MOSUL, Iraq (Reuters) - Iraqi forces made new advances against Islamic State in eastern Mosul and fought the militants in areas near the Tigris river on Wednesday, military officials said, keeping up the momentum of a renewed offensive in the jihadists’ last major Iraqi stronghold.
Elite troops have pushed into several neighborhoods in the east and northeast of the city in the past few days as they tried to reach the Tigris River bisecting Mosul before launching an offensive on the west, all of which the militants still hold.
The counter-terrorism service (CTS) were advancing into the northeastern Sadeeq and 7th Nissan districts, according to a senior commander on the ground.
A Reuters reporter in eastern Mosul saw CTS forces fighting Islamic State militants in Sadeeq, firing toward Mosul University and into the adjacent Hadba area, which army units advancing from the north had breached a day earlier.
The forces are expected to meet somewhere in between.
“Operations are ongoing and this district will be liberated very shortly, God willing,” Lieutenant General Abdelwahab al-Saadi told Reuters on the front line in Sadeeq, one block from the strategically important university complex.
Tank shells, machinegun fire and air strikes from a U.S.-led coalition backing the Iraqis targeted Islamic State gunmen holed up in a handful of buildings nearby. The militants detonated several car bombs and returned gunfire.
During their attack, Iraqi soldiers repeatedly diverted their attention to the sky to fire their machine guns at white commercial drones circling at a few hundred metres in the air.
They were unable to down the aircraft, which Islamic State uses for reconnaissance, to record its suicide attacks and to drop grenades behind its enemy’s lines.
Securing Hadba, Sadeeq and other nearby districts would allow the CTS to advance further toward the Tigris, control of whose eastern bank will be crucial to launching attacks on western Mosul.
Lise Grande, U.N. humanitarian coordinator for Iraq, said on Wednesday there were still some 750,000 people trapped in western Mosul. In the east, she said there were some 450,000 people, of which 400,000 were in areas recaptured by Iraqi forces.
She said the operation to retake the western part of the city could get underway in late February or March and that the United Nations was preparing for a possible siege or mass exodus of civilians from the area.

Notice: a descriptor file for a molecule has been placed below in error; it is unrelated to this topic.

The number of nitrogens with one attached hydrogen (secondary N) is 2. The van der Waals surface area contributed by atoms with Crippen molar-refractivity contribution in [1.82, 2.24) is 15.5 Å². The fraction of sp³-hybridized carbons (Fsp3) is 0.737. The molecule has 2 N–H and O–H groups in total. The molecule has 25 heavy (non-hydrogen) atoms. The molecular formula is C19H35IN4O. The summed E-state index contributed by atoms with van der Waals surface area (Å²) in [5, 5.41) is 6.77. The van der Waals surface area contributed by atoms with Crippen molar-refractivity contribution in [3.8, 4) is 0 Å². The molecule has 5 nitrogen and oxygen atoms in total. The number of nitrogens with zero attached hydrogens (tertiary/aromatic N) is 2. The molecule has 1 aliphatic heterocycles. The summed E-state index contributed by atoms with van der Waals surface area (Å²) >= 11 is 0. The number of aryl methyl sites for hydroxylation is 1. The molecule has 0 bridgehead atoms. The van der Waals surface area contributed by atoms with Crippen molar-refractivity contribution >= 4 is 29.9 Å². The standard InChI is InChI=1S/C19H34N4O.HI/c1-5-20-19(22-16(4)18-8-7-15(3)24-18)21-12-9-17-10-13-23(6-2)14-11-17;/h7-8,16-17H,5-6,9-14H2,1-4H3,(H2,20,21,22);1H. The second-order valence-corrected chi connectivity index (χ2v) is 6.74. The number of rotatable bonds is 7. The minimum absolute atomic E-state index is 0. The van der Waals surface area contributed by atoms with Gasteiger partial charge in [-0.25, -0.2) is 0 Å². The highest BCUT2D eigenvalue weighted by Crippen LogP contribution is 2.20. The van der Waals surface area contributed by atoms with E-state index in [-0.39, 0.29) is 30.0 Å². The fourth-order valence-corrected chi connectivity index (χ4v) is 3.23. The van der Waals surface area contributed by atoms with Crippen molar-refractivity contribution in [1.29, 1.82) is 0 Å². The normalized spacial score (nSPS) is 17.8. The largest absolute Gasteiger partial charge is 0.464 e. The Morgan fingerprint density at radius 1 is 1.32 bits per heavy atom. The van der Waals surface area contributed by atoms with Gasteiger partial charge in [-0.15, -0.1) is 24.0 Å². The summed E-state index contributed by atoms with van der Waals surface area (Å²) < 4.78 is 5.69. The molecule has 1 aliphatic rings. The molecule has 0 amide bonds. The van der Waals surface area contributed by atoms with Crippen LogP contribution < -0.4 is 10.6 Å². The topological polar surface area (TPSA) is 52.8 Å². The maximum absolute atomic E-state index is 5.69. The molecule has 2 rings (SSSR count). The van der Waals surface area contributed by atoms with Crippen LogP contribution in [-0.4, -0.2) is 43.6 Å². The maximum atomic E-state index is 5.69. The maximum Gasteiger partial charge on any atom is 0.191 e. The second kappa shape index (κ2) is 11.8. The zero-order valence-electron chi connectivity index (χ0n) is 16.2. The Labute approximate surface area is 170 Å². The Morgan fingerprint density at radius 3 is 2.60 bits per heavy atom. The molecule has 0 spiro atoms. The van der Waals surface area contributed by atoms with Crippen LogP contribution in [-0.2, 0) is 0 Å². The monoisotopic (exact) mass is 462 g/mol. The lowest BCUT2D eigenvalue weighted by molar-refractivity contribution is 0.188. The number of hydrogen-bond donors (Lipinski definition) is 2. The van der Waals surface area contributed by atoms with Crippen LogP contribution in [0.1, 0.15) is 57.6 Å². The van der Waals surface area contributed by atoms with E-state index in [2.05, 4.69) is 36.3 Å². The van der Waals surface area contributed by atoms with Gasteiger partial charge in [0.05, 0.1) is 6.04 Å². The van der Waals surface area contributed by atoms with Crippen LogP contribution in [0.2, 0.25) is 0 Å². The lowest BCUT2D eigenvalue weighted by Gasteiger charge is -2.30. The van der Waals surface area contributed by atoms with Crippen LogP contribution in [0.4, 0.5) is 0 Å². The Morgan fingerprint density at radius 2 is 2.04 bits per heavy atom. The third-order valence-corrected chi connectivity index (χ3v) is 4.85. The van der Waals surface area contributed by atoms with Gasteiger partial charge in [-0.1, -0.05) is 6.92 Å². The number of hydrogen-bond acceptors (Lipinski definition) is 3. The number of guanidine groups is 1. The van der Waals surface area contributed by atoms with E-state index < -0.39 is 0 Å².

“Siege is a very real possibility. We don’t know if that will happen, but we’re worried that it might,” she told reporters in New York via video conference, adding that the United Nations was working to try and pre-position aid supplies.
Near Sadeeq and 7th Nissan, in the Sukkar district, a plume of white smoke rose from the site of an Islamic State suicide bomb on Wednesday morning, while charred limbs and car parts from an earlier explosion were scattered along a carriageway.
Some residents streamed out of areas where clashes took place, waving white flags and towing suitcases behind them.
But many civilians have stayed in their homes, watching the military’s advance from behind curtains and locked doors before walking out cautiously to greet soldiers and offer them tea.
Grande said Islamic State militants were still using civilians as human shields and also targeting civilians, who she said account for half the casualties in Mosul.
“They have been shot as they try and leave the city and they have been shot as they try and secure food and other resources,” she said.
CTS forces also clashed with the militants further south, a military statement said, seeking to build on gains along that part of the river bank, which they reached last week for the first time in the nearly three-month campaign.
Troops from the rapid response division, an elite Interior Ministry unit, with the backing of coalition air strikes also battled in the Sumer district in the south where they have faced fierce resistance since they entered it this week.
The U.S.-backed offensive to drive Islamic State out of Mosul involves a 100,000-strong force of Iraqi troops, Kurdish fighters and Shi’ite militias.
Colonel Brett Sylvia told reporters at the Pentagon on Wednesday that Islamic State militants were using drones to drop munitions on Iraqi forces. He said the U.S.-led coalition had helped bring down almost a dozen Islamic State drones.
Masrour Barzani, head of the Kurdistan Regional Government’s Security Council, said on Twitter that Islamic State was “on the verge of collapse”. His region’s peshmerga forces are not fighting inside the city.
Islamic State’s loss of Mosul would probably spell the end of the Iraqi part of its self-styled caliphate, which straddles Iraq and Syria, but the militants could pose a guerrilla threat in both countries and continue to plot attacks on the West.
Additional reporting by John Davison and Saif Hameed in Baghdad, Michelle Nichols at the United Nations and Idrees Ali in Washington; Editing by Louise Ireland and Andrew Hay